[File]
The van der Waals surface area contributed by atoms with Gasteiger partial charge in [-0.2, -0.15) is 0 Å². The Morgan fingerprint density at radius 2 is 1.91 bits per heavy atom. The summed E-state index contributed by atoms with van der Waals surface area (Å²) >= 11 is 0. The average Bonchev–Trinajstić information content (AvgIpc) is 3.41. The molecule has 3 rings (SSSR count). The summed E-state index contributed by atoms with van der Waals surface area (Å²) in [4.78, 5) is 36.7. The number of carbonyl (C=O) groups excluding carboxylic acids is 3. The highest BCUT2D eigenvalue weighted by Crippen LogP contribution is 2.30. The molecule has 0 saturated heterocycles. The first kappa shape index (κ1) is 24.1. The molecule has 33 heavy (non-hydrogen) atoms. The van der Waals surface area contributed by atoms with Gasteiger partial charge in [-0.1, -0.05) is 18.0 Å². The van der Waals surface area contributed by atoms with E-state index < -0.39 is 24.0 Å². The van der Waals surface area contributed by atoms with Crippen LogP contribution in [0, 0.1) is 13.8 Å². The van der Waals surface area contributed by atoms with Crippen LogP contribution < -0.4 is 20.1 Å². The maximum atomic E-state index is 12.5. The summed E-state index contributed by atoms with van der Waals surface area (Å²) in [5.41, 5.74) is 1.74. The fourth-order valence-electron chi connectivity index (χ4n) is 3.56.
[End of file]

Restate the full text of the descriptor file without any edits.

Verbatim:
The van der Waals surface area contributed by atoms with Gasteiger partial charge in [-0.2, -0.15) is 0 Å². The Morgan fingerprint density at radius 2 is 1.91 bits per heavy atom. The summed E-state index contributed by atoms with van der Waals surface area (Å²) >= 11 is 0. The average Bonchev–Trinajstić information content (AvgIpc) is 3.41. The molecule has 3 rings (SSSR count). The summed E-state index contributed by atoms with van der Waals surface area (Å²) in [4.78, 5) is 36.7. The number of carbonyl (C=O) groups excluding carboxylic acids is 3. The highest BCUT2D eigenvalue weighted by Crippen LogP contribution is 2.30. The molecule has 0 saturated heterocycles. The first kappa shape index (κ1) is 24.1. The molecule has 33 heavy (non-hydrogen) atoms. The van der Waals surface area contributed by atoms with Gasteiger partial charge in [-0.1, -0.05) is 18.0 Å². The van der Waals surface area contributed by atoms with E-state index < -0.39 is 24.0 Å². The van der Waals surface area contributed by atoms with Crippen LogP contribution in [0, 0.1) is 13.8 Å². The van der Waals surface area contributed by atoms with Crippen LogP contribution < -0.4 is 20.1 Å². The maximum atomic E-state index is 12.5. The summed E-state index contributed by atoms with van der Waals surface area (Å²) in [5.41, 5.74) is 1.74. The fourth-order valence-electron chi connectivity index (χ4n) is 3.56.